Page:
The time of year is approaching when annual performance discussions are held. Leaders will be receiving a lot of feedback about the results they delivered as well as their leadership competencies. Many times, these conversations result in vague feedback such as “you need to improve your executive presence, “you need to be tougher,” or “you need to be less aggressive.” The challenge with vague feedback is what to do with it and to understand how a leader can ensure they are improving in areas they don’t really understand.
Formal and informal feedback provides insight into opportunity areas that every leader has. The challenge is to be able to identify the 2-3 performance “themes” or consistent messages that are being provided. The reason it is helpful to look for consistent or recurring themes is that it will provide a leader the opportunity to filter out feedback that is received because of personality conflicts or a lack of alignment with a supervisor’s values or personality.
Once the key opportunity themes are identified, think about doing the following:
- Look for leadership behaviors that might be misinterpreted. It’s not just about knowing yourself, it’s also understanding how others “receive” or experience you. If you feel that you are often misunderstood, then there is an opportunity for you to close the leadership “gap”; that is, the difference between intended actions or comments and how others interpret them.
- Go to a trusted advisor group of peers (every leader should have one of these) and ask for honest, constructive feedback from this trusted source.
- When receiving vague or unclear feedback, ask the reviewer to describe what you would be saying and/or doing if you had improved in the identified areas. In other words, have them describe what success would look and sound like so you are clear on the expectations.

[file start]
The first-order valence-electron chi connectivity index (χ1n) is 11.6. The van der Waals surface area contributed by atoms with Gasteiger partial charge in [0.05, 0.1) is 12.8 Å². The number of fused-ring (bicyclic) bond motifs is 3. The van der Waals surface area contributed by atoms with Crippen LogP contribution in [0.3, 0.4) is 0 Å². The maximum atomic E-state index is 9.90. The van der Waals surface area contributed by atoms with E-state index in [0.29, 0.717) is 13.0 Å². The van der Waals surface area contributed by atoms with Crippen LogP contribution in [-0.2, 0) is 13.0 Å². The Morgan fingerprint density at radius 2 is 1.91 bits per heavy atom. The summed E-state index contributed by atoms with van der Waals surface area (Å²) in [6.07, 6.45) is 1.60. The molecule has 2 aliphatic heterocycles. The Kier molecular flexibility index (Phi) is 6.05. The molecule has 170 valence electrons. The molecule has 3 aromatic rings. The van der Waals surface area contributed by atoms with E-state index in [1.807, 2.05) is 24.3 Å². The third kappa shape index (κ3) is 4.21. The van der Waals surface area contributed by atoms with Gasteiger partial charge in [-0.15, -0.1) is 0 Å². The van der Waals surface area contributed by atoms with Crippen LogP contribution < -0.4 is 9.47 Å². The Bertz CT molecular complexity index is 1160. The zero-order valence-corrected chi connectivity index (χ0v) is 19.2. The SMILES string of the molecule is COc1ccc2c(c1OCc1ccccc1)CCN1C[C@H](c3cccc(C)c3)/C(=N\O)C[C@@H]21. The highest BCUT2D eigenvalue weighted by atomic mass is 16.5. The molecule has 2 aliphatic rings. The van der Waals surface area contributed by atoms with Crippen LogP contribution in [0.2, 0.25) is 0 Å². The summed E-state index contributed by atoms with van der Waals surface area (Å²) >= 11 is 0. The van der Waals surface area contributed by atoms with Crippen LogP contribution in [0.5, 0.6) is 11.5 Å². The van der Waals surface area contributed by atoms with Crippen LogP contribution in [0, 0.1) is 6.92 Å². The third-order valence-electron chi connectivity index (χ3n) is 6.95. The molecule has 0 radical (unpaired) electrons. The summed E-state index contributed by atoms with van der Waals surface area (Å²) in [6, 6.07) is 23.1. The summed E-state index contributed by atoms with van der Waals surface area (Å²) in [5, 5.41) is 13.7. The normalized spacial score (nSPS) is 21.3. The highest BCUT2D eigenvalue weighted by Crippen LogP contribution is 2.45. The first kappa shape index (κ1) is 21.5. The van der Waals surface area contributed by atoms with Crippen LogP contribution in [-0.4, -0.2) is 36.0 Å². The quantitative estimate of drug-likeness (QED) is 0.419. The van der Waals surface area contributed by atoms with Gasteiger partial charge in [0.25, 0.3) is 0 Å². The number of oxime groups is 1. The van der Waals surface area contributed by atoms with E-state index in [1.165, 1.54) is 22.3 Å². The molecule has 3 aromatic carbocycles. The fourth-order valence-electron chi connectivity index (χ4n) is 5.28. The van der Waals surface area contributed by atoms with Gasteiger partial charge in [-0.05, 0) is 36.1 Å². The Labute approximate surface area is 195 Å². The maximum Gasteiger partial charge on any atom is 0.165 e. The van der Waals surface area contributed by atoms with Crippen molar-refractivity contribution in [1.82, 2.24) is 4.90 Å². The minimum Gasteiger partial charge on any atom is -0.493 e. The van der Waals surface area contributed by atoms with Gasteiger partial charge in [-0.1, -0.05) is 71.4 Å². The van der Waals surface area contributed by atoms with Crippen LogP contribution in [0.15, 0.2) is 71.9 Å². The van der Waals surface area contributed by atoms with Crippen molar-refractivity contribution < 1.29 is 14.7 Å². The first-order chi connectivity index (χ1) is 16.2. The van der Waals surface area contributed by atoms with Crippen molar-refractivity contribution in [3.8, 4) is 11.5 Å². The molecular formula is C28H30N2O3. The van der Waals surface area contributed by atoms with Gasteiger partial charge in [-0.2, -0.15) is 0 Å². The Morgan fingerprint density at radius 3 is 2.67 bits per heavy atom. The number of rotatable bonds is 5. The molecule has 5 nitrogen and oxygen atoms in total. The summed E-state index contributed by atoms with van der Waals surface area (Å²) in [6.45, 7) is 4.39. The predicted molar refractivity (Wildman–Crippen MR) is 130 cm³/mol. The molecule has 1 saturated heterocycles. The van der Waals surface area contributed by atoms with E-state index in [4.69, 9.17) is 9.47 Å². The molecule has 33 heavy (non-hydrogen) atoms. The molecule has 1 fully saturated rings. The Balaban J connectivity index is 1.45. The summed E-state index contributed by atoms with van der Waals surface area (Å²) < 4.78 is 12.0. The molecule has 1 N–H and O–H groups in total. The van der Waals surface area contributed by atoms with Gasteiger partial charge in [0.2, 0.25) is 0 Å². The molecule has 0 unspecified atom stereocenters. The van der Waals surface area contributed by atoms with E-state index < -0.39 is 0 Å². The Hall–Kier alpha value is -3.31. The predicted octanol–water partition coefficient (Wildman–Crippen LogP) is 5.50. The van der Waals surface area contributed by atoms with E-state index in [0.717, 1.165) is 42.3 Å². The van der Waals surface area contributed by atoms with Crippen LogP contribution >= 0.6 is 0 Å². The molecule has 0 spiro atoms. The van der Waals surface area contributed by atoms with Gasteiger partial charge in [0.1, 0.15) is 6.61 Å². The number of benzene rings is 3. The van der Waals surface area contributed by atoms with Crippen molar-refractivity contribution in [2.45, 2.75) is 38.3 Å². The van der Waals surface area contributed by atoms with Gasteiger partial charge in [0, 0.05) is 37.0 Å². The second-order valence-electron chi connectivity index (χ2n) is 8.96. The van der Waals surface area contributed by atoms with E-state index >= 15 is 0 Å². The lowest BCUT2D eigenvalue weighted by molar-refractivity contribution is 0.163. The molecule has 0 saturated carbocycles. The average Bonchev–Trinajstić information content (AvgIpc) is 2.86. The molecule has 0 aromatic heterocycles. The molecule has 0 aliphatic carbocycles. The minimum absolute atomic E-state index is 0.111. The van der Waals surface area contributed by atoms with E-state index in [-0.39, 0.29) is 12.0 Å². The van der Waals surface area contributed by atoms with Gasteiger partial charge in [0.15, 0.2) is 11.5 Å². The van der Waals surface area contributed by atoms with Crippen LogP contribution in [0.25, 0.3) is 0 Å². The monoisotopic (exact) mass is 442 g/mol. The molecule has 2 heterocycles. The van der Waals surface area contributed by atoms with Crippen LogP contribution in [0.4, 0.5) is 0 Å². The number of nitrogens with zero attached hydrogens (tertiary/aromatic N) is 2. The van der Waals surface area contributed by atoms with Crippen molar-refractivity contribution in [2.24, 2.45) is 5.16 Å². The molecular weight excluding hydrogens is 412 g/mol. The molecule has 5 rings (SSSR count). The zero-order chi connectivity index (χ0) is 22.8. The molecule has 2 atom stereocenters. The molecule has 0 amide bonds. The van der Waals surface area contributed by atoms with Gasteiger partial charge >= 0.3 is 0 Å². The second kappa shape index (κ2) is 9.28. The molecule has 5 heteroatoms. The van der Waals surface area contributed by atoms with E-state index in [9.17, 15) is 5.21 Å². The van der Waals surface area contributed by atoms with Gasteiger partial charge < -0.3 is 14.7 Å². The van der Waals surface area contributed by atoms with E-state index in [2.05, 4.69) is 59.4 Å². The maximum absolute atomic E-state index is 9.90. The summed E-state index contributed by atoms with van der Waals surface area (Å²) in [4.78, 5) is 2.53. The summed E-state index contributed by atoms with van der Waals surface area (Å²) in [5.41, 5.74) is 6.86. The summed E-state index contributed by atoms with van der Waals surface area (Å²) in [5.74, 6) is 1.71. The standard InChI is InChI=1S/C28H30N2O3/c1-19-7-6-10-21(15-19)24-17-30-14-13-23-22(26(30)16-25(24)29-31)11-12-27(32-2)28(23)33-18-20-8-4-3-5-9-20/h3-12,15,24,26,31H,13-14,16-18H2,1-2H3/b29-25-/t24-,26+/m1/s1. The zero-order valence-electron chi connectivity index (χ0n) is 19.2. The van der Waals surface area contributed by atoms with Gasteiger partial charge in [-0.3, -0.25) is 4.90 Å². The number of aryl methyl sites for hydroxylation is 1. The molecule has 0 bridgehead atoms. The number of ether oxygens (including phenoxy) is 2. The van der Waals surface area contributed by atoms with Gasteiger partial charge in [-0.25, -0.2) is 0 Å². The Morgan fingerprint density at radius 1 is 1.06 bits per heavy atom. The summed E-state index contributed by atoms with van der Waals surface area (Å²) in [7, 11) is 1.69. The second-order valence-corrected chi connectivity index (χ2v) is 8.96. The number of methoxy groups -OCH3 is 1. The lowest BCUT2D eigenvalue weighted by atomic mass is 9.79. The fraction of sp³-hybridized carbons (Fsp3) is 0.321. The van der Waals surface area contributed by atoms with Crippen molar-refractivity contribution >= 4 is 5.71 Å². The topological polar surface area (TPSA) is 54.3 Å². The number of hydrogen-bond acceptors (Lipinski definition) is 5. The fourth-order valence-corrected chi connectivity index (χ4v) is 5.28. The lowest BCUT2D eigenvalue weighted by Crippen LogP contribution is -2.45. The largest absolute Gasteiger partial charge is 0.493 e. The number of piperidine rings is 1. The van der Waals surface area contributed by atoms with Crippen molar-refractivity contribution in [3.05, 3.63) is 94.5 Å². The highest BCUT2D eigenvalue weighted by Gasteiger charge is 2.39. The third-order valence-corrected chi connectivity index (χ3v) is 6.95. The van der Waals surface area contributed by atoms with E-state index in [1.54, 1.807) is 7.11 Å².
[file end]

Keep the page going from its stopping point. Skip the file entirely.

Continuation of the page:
Many times when women leaders talk to me, they share their frustrations regarding how they are perceived/evaluated; work-life balance challenges; and their inability to break into higher management levels or the C-Suite (executive level). Or, once they are in the top leadership echelon, how to survive and thrive. The answers to these challenges and others rest within their own leadership competencies and how ready and able they are to ignite their leadership power.
Leadership is like any other significant effort. You need to work your mental “muscles”, get feedback about how you are doing (look for those 2-3 key themes) and continually take your skill set to the next level.
As a former President who worked her way up the corporate ladder in a complex and competitive business culture, I created the Stepping into Your Leadership Power™ Retreat as a philosophy and developmental program grounded in the realities of today’s business environment and the lessons of real life experiences.
The 2015 Leadership Retreat is being held September 24th and 25th in North Scottsdale, AZ.
Held at the highest location in the Desert Mountain community in North Scottsdale, the Stepping into Your Leadership Power™ Retreat offers the opportunity for women leaders to soar to new heights! Call Lynn for more information (480-502-5931).